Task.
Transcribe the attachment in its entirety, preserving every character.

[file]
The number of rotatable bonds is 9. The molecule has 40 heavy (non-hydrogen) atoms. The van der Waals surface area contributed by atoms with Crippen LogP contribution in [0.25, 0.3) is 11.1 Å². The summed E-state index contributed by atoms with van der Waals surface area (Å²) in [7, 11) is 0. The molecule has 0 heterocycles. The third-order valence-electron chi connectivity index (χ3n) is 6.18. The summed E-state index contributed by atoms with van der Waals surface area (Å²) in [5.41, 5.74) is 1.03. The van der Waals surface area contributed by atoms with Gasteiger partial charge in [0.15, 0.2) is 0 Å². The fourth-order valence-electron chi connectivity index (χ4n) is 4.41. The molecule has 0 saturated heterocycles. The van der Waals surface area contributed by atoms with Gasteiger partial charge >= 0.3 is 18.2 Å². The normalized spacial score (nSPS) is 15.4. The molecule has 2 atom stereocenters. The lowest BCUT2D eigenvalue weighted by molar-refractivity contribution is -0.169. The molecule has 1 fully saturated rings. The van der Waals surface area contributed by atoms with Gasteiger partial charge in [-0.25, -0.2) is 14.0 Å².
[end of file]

The number of rotatable bonds is 9. The molecule has 40 heavy (non-hydrogen) atoms. The van der Waals surface area contributed by atoms with Crippen LogP contribution in [0.25, 0.3) is 11.1 Å². The summed E-state index contributed by atoms with van der Waals surface area (Å²) in [7, 11) is 0. The molecule has 0 heterocycles. The third-order valence-electron chi connectivity index (χ3n) is 6.18. The summed E-state index contributed by atoms with van der Waals surface area (Å²) in [5.41, 5.74) is 1.03. The van der Waals surface area contributed by atoms with Gasteiger partial charge in [0.15, 0.2) is 0 Å². The fourth-order valence-electron chi connectivity index (χ4n) is 4.41. The molecule has 0 saturated heterocycles. The van der Waals surface area contributed by atoms with Gasteiger partial charge >= 0.3 is 18.2 Å². The normalized spacial score (nSPS) is 15.4. The molecule has 2 atom stereocenters. The lowest BCUT2D eigenvalue weighted by molar-refractivity contribution is -0.169. The molecule has 1 fully saturated rings. The van der Waals surface area contributed by atoms with Gasteiger partial charge in [-0.25, -0.2) is 14.0 Å².